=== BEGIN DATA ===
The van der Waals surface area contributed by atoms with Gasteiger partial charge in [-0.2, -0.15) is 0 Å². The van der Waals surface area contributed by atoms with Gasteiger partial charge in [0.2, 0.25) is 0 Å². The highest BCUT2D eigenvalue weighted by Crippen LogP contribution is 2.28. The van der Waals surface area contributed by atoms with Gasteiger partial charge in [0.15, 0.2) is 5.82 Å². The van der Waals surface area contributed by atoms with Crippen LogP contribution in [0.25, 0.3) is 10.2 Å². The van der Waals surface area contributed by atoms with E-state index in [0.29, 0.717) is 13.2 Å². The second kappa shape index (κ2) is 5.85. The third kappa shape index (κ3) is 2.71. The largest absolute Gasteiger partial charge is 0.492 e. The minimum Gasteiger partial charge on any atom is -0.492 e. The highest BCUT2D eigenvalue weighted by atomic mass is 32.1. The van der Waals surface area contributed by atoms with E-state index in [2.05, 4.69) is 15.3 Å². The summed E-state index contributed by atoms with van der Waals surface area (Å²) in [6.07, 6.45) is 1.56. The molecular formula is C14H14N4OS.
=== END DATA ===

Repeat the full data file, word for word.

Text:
The van der Waals surface area contributed by atoms with Gasteiger partial charge in [-0.2, -0.15) is 0 Å². The van der Waals surface area contributed by atoms with Gasteiger partial charge in [0.2, 0.25) is 0 Å². The highest BCUT2D eigenvalue weighted by Crippen LogP contribution is 2.28. The van der Waals surface area contributed by atoms with Gasteiger partial charge in [0.15, 0.2) is 5.82 Å². The van der Waals surface area contributed by atoms with Crippen LogP contribution in [0.25, 0.3) is 10.2 Å². The van der Waals surface area contributed by atoms with E-state index in [0.29, 0.717) is 13.2 Å². The second kappa shape index (κ2) is 5.85. The third kappa shape index (κ3) is 2.71. The largest absolute Gasteiger partial charge is 0.492 e. The minimum Gasteiger partial charge on any atom is -0.492 e. The highest BCUT2D eigenvalue weighted by atomic mass is 32.1. The van der Waals surface area contributed by atoms with E-state index in [2.05, 4.69) is 15.3 Å². The summed E-state index contributed by atoms with van der Waals surface area (Å²) in [6.07, 6.45) is 1.56. The molecular formula is C14H14N4OS.